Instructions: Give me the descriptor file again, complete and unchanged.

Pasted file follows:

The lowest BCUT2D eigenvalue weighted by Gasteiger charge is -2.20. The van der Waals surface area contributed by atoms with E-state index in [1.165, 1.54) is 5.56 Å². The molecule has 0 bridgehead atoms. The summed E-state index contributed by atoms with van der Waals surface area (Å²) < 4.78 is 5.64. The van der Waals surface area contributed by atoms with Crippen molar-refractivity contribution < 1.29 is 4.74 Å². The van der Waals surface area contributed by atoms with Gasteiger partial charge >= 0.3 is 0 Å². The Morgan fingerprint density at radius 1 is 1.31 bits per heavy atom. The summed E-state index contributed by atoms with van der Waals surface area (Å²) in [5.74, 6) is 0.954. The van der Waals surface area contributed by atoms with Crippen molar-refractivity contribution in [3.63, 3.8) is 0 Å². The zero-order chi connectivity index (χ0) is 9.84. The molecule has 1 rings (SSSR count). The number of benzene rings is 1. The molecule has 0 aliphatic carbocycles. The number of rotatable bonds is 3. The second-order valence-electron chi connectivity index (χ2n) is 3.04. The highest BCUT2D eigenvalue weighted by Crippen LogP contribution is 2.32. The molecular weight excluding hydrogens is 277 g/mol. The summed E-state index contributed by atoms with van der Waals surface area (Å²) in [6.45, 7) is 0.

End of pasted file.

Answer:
The lowest BCUT2D eigenvalue weighted by Gasteiger charge is -2.20. The van der Waals surface area contributed by atoms with E-state index in [1.165, 1.54) is 5.56 Å². The molecule has 0 bridgehead atoms. The summed E-state index contributed by atoms with van der Waals surface area (Å²) < 4.78 is 5.64. The van der Waals surface area contributed by atoms with Crippen molar-refractivity contribution < 1.29 is 4.74 Å². The van der Waals surface area contributed by atoms with Gasteiger partial charge >= 0.3 is 0 Å². The Morgan fingerprint density at radius 1 is 1.31 bits per heavy atom. The summed E-state index contributed by atoms with van der Waals surface area (Å²) in [5.74, 6) is 0.954. The van der Waals surface area contributed by atoms with Crippen molar-refractivity contribution in [3.63, 3.8) is 0 Å². The zero-order chi connectivity index (χ0) is 9.84. The molecule has 1 rings (SSSR count). The number of benzene rings is 1. The molecule has 0 aliphatic carbocycles. The number of rotatable bonds is 3. The second-order valence-electron chi connectivity index (χ2n) is 3.04. The highest BCUT2D eigenvalue weighted by Crippen LogP contribution is 2.32. The molecular weight excluding hydrogens is 277 g/mol. The summed E-state index contributed by atoms with van der Waals surface area (Å²) in [6.45, 7) is 0.